Robo Advisors

    Robo-advisors[4] are fancy algorithms that’ll choose the best investments for you. Sites like Wealthfront make it easy for first-time investors to invest their money. You’d input information about yourself and set your risk tolerance.

    Then, set your monthly contribution amount and your robo-advisor would do the rest. Robo-advisors charge a fee to manage your money, but less than regular advisors.

    Bonds

    Think of bonds as “IOUs” to whomever you buy them from.

    Essentially, you’re lending money and charging interest. Like stocks, not all bonds are equal. Some will be riskier than others depending on their rating.

    Here are the different types of bond categories:[5]

    1. Treasury bonds
    2. Government bonds
    3. Corporate bonds
    4. Foreign bonds
    5. Mortgage-backed bonds
    6. Municipal bonds

    Mutual Funds

    Picture a group of people dumping all their money in a jar that’s managed by a professional. This is how mutual funds work. The fund manager manages the money looking to earn capital gains (interest.)

    One of the best types of mutual funds is index funds. Since these funds don’t try to beat the market and instead follow it, they need less research. Because of this they often charge the lowest fees and yield the best long-term results.

    Advertising

    Real Estate

    Yes, buying a home is an investment when done correctly.

    Imagine buying a home and using it as a rental property. After repairing it, you receive a monthly surplus check of $100 to $200.

    This may not sound like a lot, but repeat this process enough times and you’d earn a large amount of passive income. That’s why real estate is one of the best investments to not only retire but become wealthy.

    But, it requires a lot of money to start and you should expect losing money along the way as you learn the process.

    Savings Accounts

    Your money can still grow in a savings account. Nowadays most online banks offer a 2% annual return. Although the average inflation is higher your money will be available when you need it.

    7. Master Disincline to Dodge Short Success

    Investing for retirement is a long-term strategy. That’s why you need to master delayed gratification. All this means is delaying short-term pleasure for something bigger in the future. Research shows that those who have delayed gratification are more successful.[6]

    So how can you master delayed gratification?

    By building your discipline.

    Think back to what retirement means to you. A clear purpose will help you avoid withdrawing your money during a market downturn. It’ll help you contribute more towards retirement when you’d want to waste it instead.

    Your journey towards retirement will be long, so reward yourself along the way. Choose a reward that’s relevant and meaningful, so that you reinforce positive behavior. For example, after contributing more towards retirement, treat yourself to dinner.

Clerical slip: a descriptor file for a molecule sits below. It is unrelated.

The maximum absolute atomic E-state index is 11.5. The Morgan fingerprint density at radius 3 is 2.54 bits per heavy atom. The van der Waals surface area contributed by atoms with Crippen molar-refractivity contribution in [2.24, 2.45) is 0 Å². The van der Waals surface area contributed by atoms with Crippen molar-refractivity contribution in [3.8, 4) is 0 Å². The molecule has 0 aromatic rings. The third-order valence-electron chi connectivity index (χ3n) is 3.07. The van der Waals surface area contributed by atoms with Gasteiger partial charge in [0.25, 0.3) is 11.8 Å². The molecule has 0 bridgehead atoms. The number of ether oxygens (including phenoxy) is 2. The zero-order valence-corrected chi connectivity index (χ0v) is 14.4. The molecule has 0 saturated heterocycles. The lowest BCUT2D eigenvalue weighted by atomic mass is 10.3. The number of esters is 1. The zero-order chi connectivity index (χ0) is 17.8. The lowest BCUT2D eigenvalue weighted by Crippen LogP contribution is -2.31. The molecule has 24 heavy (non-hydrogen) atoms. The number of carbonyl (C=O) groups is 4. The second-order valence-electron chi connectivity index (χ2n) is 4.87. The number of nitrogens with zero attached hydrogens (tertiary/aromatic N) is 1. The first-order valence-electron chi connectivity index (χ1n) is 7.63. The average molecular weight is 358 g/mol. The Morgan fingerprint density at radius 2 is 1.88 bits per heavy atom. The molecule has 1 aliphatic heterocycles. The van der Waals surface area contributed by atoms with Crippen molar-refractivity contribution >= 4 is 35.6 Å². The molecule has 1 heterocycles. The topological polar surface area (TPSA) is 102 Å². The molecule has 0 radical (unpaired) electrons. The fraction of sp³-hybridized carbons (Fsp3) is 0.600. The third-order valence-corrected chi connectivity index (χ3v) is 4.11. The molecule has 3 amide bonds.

8. Aggressively Invest on This One Investment

    I’ve mentioned several types of investments but haven’t covered the most important one.

    It sounds cliche but here’s why you’re your best investment towards retirement. The more you know, the more money you’ll be able to make. The more good habits you adopt, the more secure your retirement will be.

    Advertising

    More importantly, investing in yourself is an investment that no one can take away. There’s no market downturn nor tragic circumstance that’ll wipe your knowledge and experience.

    But, how can you invest yourself?

    Reading books, blogs, and anything that’ll help you learn new topics daily. Listen to podcasts and audiobooks on your commute to/from work.

    Save money to buy courses and hire coaches. I used to believe hiring coaches was a waste of money when I could learn the subject alone.

    But, coaches see your blind spots and hold you accountable. Hiring the right coach will help you achieve your goals faster than you would’ve alone.

    Retire Happy with Excess Money

    The key to a secure financial future doesn’t only belong to financial experts.

    It’s possible for you and I. What if you were able to retire earlier than most people and weren’t a financial planner? What if you were able to focus on what you enjoy doing the most while your money was working hard for you?

    I know this sounds impossible now, but the truth is you’re capable of taking charge of your retirement. I’m not a financial expert but I’ve learned how to invest my money by reading books and learning from others.

    Investing your money is scary. So start small and invest a small amount of your money with a robo-advisor. Feel your money drop and rise for a month or two. Then, invest more and keep this up until you’re aggressively saving for retirement.

    One day, you’ll wake up with a net worth you’re proud of – confident about your retirement. You now know a few strategies you can use to invest in your retirement. Will you take action to retire happy?

    More Articles About Making Wise Investment

    Featured photo credit: Matthew Bennett via unsplash.com

    Reference

    Read Next